Kenya’s programme to build one million low-cost houses
15 February 2018

The construction of low-cost houses can boost an economy. Kenya is (also) focusing on its real estate market to support its GDP growth in 2018, with Nairobi planning to invest USD 20 bn to build one million affordable housing units by 2022. The Kenyan Ministry of Infrastructure, Housing and Urban Development has launched a plan to tackle the shortage of accommodation and published a request for expressions of interest from international and domestic companies to construct, low-cost housing units (mainly prefabricated).

The submission period closed on 30 October 2017, with the ministry announcing that: “We received expressions of interest from over 60 companies that have already carried out similar projects in other parts of the world, and we will assign the contract at the end of the tender”. It is envisaged that housing units cost will approx. USD 20,000 each and will be built in peri-urban areas. For two years now, since the introduction of the Finance Act in 2016, Kenya has been trying to incentivise developers, including by halving the corporate tax rate for companies that commit to building at least 400 social housing units annually.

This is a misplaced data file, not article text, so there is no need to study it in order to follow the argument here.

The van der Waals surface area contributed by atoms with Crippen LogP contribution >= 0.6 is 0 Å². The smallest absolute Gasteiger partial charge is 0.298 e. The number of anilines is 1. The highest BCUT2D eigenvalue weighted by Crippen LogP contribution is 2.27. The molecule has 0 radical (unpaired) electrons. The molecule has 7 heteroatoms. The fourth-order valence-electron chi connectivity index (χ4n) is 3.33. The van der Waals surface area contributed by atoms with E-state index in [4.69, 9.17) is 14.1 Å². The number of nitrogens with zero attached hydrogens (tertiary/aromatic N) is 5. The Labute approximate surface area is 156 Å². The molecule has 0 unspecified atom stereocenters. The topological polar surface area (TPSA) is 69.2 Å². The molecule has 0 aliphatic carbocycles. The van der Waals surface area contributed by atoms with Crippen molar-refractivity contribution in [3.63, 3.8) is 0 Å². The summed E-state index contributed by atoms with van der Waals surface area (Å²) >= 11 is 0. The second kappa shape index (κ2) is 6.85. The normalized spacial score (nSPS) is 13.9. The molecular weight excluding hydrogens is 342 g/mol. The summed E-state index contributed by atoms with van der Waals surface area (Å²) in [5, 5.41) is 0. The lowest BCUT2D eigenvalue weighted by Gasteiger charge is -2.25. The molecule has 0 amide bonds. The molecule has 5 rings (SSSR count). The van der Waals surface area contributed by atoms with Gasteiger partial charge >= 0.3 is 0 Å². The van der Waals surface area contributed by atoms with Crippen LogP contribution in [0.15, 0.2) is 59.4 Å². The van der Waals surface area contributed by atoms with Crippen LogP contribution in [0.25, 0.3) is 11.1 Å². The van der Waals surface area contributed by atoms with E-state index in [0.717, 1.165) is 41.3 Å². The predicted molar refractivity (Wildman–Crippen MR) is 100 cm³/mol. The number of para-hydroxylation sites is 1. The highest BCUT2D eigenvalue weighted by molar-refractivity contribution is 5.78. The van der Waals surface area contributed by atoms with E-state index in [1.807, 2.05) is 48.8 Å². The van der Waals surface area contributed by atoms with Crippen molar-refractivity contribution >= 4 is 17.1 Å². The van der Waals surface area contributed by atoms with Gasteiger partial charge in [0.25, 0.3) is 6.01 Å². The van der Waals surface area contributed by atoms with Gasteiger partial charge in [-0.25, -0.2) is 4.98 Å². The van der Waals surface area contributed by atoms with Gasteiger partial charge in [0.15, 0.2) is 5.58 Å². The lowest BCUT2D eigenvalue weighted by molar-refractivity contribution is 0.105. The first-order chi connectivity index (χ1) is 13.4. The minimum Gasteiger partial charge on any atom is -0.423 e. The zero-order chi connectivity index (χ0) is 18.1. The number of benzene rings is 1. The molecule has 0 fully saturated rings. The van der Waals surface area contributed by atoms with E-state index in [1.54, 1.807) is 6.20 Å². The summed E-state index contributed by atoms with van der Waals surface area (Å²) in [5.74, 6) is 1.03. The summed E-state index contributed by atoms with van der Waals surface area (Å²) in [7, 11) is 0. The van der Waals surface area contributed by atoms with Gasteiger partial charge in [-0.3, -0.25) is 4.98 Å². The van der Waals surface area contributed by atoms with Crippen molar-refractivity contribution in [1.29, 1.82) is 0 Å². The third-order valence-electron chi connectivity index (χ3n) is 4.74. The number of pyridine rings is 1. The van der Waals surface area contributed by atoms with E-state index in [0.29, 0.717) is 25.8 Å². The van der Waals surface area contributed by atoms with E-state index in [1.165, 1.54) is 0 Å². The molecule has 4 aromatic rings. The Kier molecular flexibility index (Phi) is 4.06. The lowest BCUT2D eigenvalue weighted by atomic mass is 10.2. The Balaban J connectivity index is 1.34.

According to data released by the Ministry of Infrastructure, Kenya currently has a housing deficit of at least 1.85 m houses, primarily due to the rapid urbanisation underway.

Incentivising the construction of social housing units could help support the country’s economy, which has slowed down due to weak credit growth, drought and rising global oil prices. According to a World Bank report published last year, Kenya can provide many of its citizens with affordable housing, and this will create new stimuli to boost economic growth, at both national and local level. Based on an analysis of the real estate market, and in light of the Vision 2030 Strategy, Kenya needs to provide an additional 200,000 housing units annually for all income groups. However, less than 50,000 are currently being constructed annually (well below the target figure), which translates into a housing deficit of over two million units. In fact,  61% of urban families live in slums. The deficit continues to increase due to constraints on both the demand and supply side and is aggravated by an urbanisation rate of 4.4%: half a million people move to the cities every year.


A memorandum issued by the Ministry of the Treasury at the end of last year sets out four priority areas for Kenya’s development initiatives that will receive public funding over the next five years. Known as the “Big Four Plan”, the priority areas are: food and nutrition security, affordable housing, universal healthcare and manufacturing. Housing has become a key issue because it is at the centre of the current global economic crisis, as highlighted by the United Nations at last year’s World Habitat Day on 2 October.


Sources: World Bankxinhuanet